Place:Eston, North Riding of Yorkshire, England

Watchers
NameEston
TypeTown, Civil parish, Urban district
Coordinates54.567°N 1.117°W
Located inNorth Riding of Yorkshire, England     ( - 1974)
Also located inCleveland, England     (1974 - 1996)
North Yorkshire, England     (1996 - )
Yorkshire, England    
See alsoRedcar and Cleveland, North Yorkshire, Englandunitary authority of which Eston is a part
source: Getty Thesaurus of Geographic Names
source: Family History Library Catalog


From 1894 until 1968 Eston was an urban district in the North Riding of Yorkshire, England in which the main industry was originally iron-ore mining and was followed by steel production. In 1968 the district was abolished with the majority of its area absorbed into Teesside County Borough and the remainder transferred to Guisborough Urban District. Between 1974 and 1996 the whole of this area became the non-metropolitan county of Cleveland, and in 1996 was re-formed into the unitary authority of Redcar and Cleveland in North Yorkshire. (Wikipedia explains this in detail.)

Historically, it was located in the ecclesiastical parish of Ormsby in the Langbargh Wapentake.

History

the text in this section is copied from an article in Wikipedia

The land around Eston has been occupied since 2400 BC, but it was the discovery of ironstone in Eston Hills by industrialists from Middlesbrough (most notably Henry Bolckow and John Vaughan) in 1841, that saw Eston develop from two cottages in 1850 to a thriving mining town. Miners' cottages, although altered, can still be seen in parts of Eston. The mining history of Eston was the subject of a film, A Century in Stone, which describes how the mines were responsible for making Teesside the iron and steel capital of the world. The film, by Craig Hornby of Pancrack Films, not only sold out in local cinemas, but also across Australia.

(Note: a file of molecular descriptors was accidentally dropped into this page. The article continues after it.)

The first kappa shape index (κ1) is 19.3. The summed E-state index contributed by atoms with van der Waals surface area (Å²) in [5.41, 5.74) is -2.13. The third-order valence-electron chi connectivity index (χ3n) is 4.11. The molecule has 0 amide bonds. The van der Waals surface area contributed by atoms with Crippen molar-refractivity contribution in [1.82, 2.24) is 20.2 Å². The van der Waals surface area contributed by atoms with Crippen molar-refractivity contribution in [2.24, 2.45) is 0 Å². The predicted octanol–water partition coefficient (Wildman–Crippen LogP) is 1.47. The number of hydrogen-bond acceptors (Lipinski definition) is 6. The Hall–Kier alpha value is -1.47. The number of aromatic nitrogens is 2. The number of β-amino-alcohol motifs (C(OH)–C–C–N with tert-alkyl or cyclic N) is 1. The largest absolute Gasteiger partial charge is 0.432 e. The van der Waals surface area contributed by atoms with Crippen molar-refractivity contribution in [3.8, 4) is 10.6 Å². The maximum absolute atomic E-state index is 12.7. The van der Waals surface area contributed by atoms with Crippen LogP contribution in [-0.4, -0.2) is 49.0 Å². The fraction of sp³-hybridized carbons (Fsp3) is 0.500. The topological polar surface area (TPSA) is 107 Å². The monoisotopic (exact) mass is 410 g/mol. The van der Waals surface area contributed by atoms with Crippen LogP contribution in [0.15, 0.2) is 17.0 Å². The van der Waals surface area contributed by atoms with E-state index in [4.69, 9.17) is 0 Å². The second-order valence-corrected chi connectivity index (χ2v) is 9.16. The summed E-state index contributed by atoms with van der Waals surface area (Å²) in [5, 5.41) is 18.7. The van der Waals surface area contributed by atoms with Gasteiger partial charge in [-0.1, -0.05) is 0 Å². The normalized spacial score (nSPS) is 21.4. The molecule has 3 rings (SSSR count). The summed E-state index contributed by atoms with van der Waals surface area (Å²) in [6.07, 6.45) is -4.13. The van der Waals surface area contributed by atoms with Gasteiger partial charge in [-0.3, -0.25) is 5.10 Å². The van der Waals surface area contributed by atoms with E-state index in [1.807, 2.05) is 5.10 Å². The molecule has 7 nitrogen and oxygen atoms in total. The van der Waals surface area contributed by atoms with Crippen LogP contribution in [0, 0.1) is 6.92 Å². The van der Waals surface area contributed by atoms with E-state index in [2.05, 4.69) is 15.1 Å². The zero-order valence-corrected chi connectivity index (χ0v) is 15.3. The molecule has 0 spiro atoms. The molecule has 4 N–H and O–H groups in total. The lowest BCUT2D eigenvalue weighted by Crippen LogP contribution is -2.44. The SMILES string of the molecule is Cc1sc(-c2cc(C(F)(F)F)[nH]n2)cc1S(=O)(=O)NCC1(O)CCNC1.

The Teesside steel industry that was started from these mines, eventually produced the steel that built the Sydney Harbour Bridge. Steel making continues on the Tees now: the mines have been closed for more than sixty years though, after one hundred years of production. Teesside steel became part of the nationalised British Steel, which in turn became the Corus Group. It can be said that the town of Middlesbrough came into being only because of the Eston mines.

Eston Cemetery

the text in this section is copied from an article in Wikipedia

Eston Cemetery is one of those places in the area which was probably named at the time of the Eston Urban District Council, which included Normanby. Nevertheless, Eston Cemetery can be said to be in Normanby.

Still in active use, it was established in 1863 and built as an extension to the church of St Helen, which has since been dismantled and rebuilt at Beamish Museum. Names on the gravestones tell the story of the families whose daily lives created the history of the wider area throughout the twentieth century until the present.

Research Tips

GENUKI and A Vision of Britain through Time provide quotations describing Eston in the 19th century, the first in the 1820s and the second circa 1870.

This page uses content from the English Wikipedia. The original content was at Eston. The list of authors can be seen in the page history. As with WeRelate, the content of Wikipedia is available under the Creative Commons Attribution/Share-Alike License.